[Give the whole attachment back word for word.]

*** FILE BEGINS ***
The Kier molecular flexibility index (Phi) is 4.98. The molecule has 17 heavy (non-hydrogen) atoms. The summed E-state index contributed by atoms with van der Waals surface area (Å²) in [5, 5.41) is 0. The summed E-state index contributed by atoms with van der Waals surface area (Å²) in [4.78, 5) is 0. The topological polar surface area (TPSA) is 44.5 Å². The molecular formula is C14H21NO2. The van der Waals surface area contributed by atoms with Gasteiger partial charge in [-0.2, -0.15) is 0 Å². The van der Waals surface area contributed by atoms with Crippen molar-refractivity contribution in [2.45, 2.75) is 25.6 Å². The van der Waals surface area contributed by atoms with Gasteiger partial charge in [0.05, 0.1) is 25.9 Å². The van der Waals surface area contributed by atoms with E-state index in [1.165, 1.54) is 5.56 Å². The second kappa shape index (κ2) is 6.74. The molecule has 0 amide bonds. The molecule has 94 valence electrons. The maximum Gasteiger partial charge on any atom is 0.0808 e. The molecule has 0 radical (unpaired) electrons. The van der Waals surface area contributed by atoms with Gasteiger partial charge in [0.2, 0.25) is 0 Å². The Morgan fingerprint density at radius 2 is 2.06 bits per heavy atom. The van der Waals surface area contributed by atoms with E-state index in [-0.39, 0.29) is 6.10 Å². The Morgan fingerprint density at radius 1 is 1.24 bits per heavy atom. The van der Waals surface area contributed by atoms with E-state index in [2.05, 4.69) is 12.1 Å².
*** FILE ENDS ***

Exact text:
The Kier molecular flexibility index (Phi) is 4.98. The molecule has 17 heavy (non-hydrogen) atoms. The summed E-state index contributed by atoms with van der Waals surface area (Å²) in [5, 5.41) is 0. The summed E-state index contributed by atoms with van der Waals surface area (Å²) in [4.78, 5) is 0. The topological polar surface area (TPSA) is 44.5 Å². The molecular formula is C14H21NO2. The van der Waals surface area contributed by atoms with Gasteiger partial charge in [-0.2, -0.15) is 0 Å². The van der Waals surface area contributed by atoms with Crippen molar-refractivity contribution in [2.45, 2.75) is 25.6 Å². The van der Waals surface area contributed by atoms with Gasteiger partial charge in [0.05, 0.1) is 25.9 Å². The van der Waals surface area contributed by atoms with E-state index in [1.165, 1.54) is 5.56 Å². The second kappa shape index (κ2) is 6.74. The molecule has 0 amide bonds. The molecule has 94 valence electrons. The maximum Gasteiger partial charge on any atom is 0.0808 e. The molecule has 0 radical (unpaired) electrons. The van der Waals surface area contributed by atoms with Gasteiger partial charge in [0.2, 0.25) is 0 Å². The Morgan fingerprint density at radius 2 is 2.06 bits per heavy atom. The van der Waals surface area contributed by atoms with E-state index in [-0.39, 0.29) is 6.10 Å². The Morgan fingerprint density at radius 1 is 1.24 bits per heavy atom. The van der Waals surface area contributed by atoms with E-state index in [2.05, 4.69) is 12.1 Å².